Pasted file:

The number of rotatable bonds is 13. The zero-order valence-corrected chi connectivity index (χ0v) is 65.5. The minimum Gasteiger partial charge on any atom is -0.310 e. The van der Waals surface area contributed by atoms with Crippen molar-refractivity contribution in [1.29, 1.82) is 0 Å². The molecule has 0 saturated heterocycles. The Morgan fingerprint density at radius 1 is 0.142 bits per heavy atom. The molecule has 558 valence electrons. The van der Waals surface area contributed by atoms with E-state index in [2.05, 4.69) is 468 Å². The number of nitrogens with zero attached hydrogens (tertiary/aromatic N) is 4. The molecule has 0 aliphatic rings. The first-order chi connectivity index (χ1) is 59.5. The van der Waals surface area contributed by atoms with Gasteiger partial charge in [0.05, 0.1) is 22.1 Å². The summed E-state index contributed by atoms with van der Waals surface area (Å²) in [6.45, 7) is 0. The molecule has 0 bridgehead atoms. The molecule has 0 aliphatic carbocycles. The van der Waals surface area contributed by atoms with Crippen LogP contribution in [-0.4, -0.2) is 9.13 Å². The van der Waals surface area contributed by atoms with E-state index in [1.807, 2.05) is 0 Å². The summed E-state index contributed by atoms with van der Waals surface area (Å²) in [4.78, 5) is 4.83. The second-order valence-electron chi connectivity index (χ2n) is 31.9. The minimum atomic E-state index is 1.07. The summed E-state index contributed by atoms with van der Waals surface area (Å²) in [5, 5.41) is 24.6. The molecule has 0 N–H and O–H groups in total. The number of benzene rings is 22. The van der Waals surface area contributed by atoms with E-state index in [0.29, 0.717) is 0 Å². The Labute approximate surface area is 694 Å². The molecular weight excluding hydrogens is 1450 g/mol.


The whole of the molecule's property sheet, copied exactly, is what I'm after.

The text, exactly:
The number of rotatable bonds is 13. The zero-order valence-corrected chi connectivity index (χ0v) is 65.5. The minimum Gasteiger partial charge on any atom is -0.310 e. The van der Waals surface area contributed by atoms with Crippen molar-refractivity contribution in [1.29, 1.82) is 0 Å². The molecule has 0 saturated heterocycles. The Morgan fingerprint density at radius 1 is 0.142 bits per heavy atom. The molecule has 558 valence electrons. The van der Waals surface area contributed by atoms with E-state index in [2.05, 4.69) is 468 Å². The number of nitrogens with zero attached hydrogens (tertiary/aromatic N) is 4. The molecule has 0 aliphatic rings. The first-order chi connectivity index (χ1) is 59.5. The van der Waals surface area contributed by atoms with Gasteiger partial charge in [0.05, 0.1) is 22.1 Å². The summed E-state index contributed by atoms with van der Waals surface area (Å²) in [6.45, 7) is 0. The molecule has 0 bridgehead atoms. The molecule has 0 aliphatic carbocycles. The van der Waals surface area contributed by atoms with Crippen LogP contribution in [-0.4, -0.2) is 9.13 Å². The van der Waals surface area contributed by atoms with E-state index in [1.807, 2.05) is 0 Å². The summed E-state index contributed by atoms with van der Waals surface area (Å²) in [4.78, 5) is 4.83. The second-order valence-electron chi connectivity index (χ2n) is 31.9. The minimum atomic E-state index is 1.07. The summed E-state index contributed by atoms with van der Waals surface area (Å²) in [5, 5.41) is 24.6. The molecule has 0 N–H and O–H groups in total. The number of benzene rings is 22. The van der Waals surface area contributed by atoms with E-state index in [0.29, 0.717) is 0 Å². The Labute approximate surface area is 694 Å². The molecular weight excluding hydrogens is 1450 g/mol.